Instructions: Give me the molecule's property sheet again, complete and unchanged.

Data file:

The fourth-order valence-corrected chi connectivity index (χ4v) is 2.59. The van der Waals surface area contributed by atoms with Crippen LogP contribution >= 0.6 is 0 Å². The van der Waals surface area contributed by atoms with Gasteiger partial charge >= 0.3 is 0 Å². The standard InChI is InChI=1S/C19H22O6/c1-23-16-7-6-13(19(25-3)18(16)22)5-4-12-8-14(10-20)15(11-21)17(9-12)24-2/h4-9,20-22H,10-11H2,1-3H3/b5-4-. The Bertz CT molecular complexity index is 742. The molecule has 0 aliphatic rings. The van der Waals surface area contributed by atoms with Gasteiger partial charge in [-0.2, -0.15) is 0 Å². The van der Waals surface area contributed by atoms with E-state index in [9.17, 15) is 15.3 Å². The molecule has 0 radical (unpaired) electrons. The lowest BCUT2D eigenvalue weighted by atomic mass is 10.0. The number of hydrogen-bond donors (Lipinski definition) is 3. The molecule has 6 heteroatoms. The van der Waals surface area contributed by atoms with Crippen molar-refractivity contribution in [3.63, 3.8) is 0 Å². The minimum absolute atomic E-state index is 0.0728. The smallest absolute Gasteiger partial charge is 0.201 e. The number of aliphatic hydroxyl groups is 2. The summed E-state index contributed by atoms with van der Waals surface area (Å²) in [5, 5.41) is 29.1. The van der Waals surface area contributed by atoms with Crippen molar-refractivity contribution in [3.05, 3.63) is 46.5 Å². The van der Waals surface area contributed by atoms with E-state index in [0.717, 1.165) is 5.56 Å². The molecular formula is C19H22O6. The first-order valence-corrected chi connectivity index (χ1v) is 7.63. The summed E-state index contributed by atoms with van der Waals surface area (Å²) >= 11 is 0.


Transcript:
The fourth-order valence-corrected chi connectivity index (χ4v) is 2.59. The van der Waals surface area contributed by atoms with Crippen LogP contribution >= 0.6 is 0 Å². The van der Waals surface area contributed by atoms with Gasteiger partial charge >= 0.3 is 0 Å². The standard InChI is InChI=1S/C19H22O6/c1-23-16-7-6-13(19(25-3)18(16)22)5-4-12-8-14(10-20)15(11-21)17(9-12)24-2/h4-9,20-22H,10-11H2,1-3H3/b5-4-. The Bertz CT molecular complexity index is 742. The molecule has 0 aliphatic rings. The van der Waals surface area contributed by atoms with Gasteiger partial charge in [-0.2, -0.15) is 0 Å². The van der Waals surface area contributed by atoms with E-state index in [9.17, 15) is 15.3 Å². The molecule has 0 radical (unpaired) electrons. The lowest BCUT2D eigenvalue weighted by atomic mass is 10.0. The number of hydrogen-bond donors (Lipinski definition) is 3. The molecule has 6 heteroatoms. The van der Waals surface area contributed by atoms with Crippen molar-refractivity contribution in [3.63, 3.8) is 0 Å². The minimum absolute atomic E-state index is 0.0728. The smallest absolute Gasteiger partial charge is 0.201 e. The number of aliphatic hydroxyl groups is 2. The summed E-state index contributed by atoms with van der Waals surface area (Å²) in [5, 5.41) is 29.1. The van der Waals surface area contributed by atoms with Crippen molar-refractivity contribution in [3.05, 3.63) is 46.5 Å². The van der Waals surface area contributed by atoms with E-state index in [0.717, 1.165) is 5.56 Å². The molecular formula is C19H22O6. The first-order valence-corrected chi connectivity index (χ1v) is 7.63. The summed E-state index contributed by atoms with van der Waals surface area (Å²) >= 11 is 0.